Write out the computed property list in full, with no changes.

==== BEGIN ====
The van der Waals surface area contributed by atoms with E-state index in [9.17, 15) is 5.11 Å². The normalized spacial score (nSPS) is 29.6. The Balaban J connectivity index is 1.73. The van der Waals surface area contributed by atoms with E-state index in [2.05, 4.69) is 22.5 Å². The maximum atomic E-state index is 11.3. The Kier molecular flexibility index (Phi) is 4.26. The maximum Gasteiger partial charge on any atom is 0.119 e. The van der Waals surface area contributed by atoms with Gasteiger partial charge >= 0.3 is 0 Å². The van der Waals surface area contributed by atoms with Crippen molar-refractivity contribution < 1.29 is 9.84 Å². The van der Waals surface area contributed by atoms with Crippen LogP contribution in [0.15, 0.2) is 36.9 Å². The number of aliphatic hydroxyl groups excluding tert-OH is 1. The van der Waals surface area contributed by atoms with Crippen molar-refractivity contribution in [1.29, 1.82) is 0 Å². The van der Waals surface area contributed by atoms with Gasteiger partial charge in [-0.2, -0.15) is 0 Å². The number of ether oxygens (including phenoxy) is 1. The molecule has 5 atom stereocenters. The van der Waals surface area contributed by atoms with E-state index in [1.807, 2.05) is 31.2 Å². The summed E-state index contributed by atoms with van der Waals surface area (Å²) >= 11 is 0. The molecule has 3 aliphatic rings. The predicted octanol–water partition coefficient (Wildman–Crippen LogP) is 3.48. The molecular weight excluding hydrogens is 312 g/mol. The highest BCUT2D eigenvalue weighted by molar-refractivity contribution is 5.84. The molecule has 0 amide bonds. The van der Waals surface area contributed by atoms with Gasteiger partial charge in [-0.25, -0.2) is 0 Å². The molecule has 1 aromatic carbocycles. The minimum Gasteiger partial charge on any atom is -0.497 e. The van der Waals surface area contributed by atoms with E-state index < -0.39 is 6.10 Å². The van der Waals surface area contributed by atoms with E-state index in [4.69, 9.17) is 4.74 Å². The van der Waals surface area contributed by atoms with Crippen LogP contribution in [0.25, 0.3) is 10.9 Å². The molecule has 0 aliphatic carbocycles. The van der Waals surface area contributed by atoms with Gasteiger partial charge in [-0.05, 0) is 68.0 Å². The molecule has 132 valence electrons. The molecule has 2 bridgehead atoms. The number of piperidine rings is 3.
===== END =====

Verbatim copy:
The van der Waals surface area contributed by atoms with E-state index in [9.17, 15) is 5.11 Å². The normalized spacial score (nSPS) is 29.6. The Balaban J connectivity index is 1.73. The van der Waals surface area contributed by atoms with E-state index in [2.05, 4.69) is 22.5 Å². The maximum atomic E-state index is 11.3. The Kier molecular flexibility index (Phi) is 4.26. The maximum Gasteiger partial charge on any atom is 0.119 e. The van der Waals surface area contributed by atoms with Gasteiger partial charge >= 0.3 is 0 Å². The van der Waals surface area contributed by atoms with Crippen molar-refractivity contribution < 1.29 is 9.84 Å². The van der Waals surface area contributed by atoms with Crippen LogP contribution in [0.15, 0.2) is 36.9 Å². The number of aliphatic hydroxyl groups excluding tert-OH is 1. The van der Waals surface area contributed by atoms with Crippen molar-refractivity contribution in [1.29, 1.82) is 0 Å². The van der Waals surface area contributed by atoms with Gasteiger partial charge in [-0.2, -0.15) is 0 Å². The number of ether oxygens (including phenoxy) is 1. The molecule has 5 atom stereocenters. The van der Waals surface area contributed by atoms with E-state index in [1.807, 2.05) is 31.2 Å². The summed E-state index contributed by atoms with van der Waals surface area (Å²) >= 11 is 0. The molecule has 3 aliphatic rings. The predicted octanol–water partition coefficient (Wildman–Crippen LogP) is 3.48. The molecular weight excluding hydrogens is 312 g/mol. The highest BCUT2D eigenvalue weighted by molar-refractivity contribution is 5.84. The molecule has 0 amide bonds. The van der Waals surface area contributed by atoms with Gasteiger partial charge in [-0.25, -0.2) is 0 Å². The molecule has 1 aromatic carbocycles. The minimum Gasteiger partial charge on any atom is -0.497 e. The van der Waals surface area contributed by atoms with E-state index < -0.39 is 6.10 Å². The van der Waals surface area contributed by atoms with E-state index in [4.69, 9.17) is 4.74 Å². The van der Waals surface area contributed by atoms with Crippen LogP contribution in [0.25, 0.3) is 10.9 Å². The molecule has 0 aliphatic carbocycles. The van der Waals surface area contributed by atoms with Gasteiger partial charge in [-0.05, 0) is 68.0 Å². The molecule has 132 valence electrons. The molecule has 2 bridgehead atoms. The number of piperidine rings is 3.